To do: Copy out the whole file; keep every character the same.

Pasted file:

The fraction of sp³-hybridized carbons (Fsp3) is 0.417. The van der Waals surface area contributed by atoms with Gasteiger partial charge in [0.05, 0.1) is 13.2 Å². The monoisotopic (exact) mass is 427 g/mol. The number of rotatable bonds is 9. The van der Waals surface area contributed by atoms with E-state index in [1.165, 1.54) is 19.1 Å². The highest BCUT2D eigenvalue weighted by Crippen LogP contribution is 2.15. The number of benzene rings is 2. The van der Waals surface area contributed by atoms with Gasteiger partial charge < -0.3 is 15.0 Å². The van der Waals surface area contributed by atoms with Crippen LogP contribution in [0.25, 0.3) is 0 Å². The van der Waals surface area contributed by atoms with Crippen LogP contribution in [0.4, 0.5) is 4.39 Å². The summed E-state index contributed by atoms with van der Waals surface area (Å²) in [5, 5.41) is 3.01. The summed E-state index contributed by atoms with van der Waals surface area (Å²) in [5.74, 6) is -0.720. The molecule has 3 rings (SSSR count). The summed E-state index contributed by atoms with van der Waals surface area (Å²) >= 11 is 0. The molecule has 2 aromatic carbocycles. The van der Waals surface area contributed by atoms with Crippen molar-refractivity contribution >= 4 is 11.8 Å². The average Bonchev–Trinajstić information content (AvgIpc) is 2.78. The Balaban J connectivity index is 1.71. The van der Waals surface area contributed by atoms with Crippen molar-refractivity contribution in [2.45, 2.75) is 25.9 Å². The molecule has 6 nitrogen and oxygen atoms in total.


The fraction of sp³-hybridized carbons (Fsp3) is 0.417. The van der Waals surface area contributed by atoms with Gasteiger partial charge in [0.05, 0.1) is 13.2 Å². The monoisotopic (exact) mass is 427 g/mol. The number of rotatable bonds is 9. The van der Waals surface area contributed by atoms with E-state index in [1.165, 1.54) is 19.1 Å². The highest BCUT2D eigenvalue weighted by Crippen LogP contribution is 2.15. The number of benzene rings is 2. The van der Waals surface area contributed by atoms with Gasteiger partial charge < -0.3 is 15.0 Å². The van der Waals surface area contributed by atoms with Crippen LogP contribution in [0.25, 0.3) is 0 Å². The van der Waals surface area contributed by atoms with Crippen LogP contribution in [0.4, 0.5) is 4.39 Å². The summed E-state index contributed by atoms with van der Waals surface area (Å²) in [5, 5.41) is 3.01. The summed E-state index contributed by atoms with van der Waals surface area (Å²) in [5.74, 6) is -0.720. The molecule has 3 rings (SSSR count). The summed E-state index contributed by atoms with van der Waals surface area (Å²) >= 11 is 0. The molecule has 2 aromatic carbocycles. The van der Waals surface area contributed by atoms with Crippen molar-refractivity contribution >= 4 is 11.8 Å². The average Bonchev–Trinajstić information content (AvgIpc) is 2.78. The Balaban J connectivity index is 1.71. The van der Waals surface area contributed by atoms with Crippen molar-refractivity contribution in [2.45, 2.75) is 25.9 Å². The molecule has 6 nitrogen and oxygen atoms in total.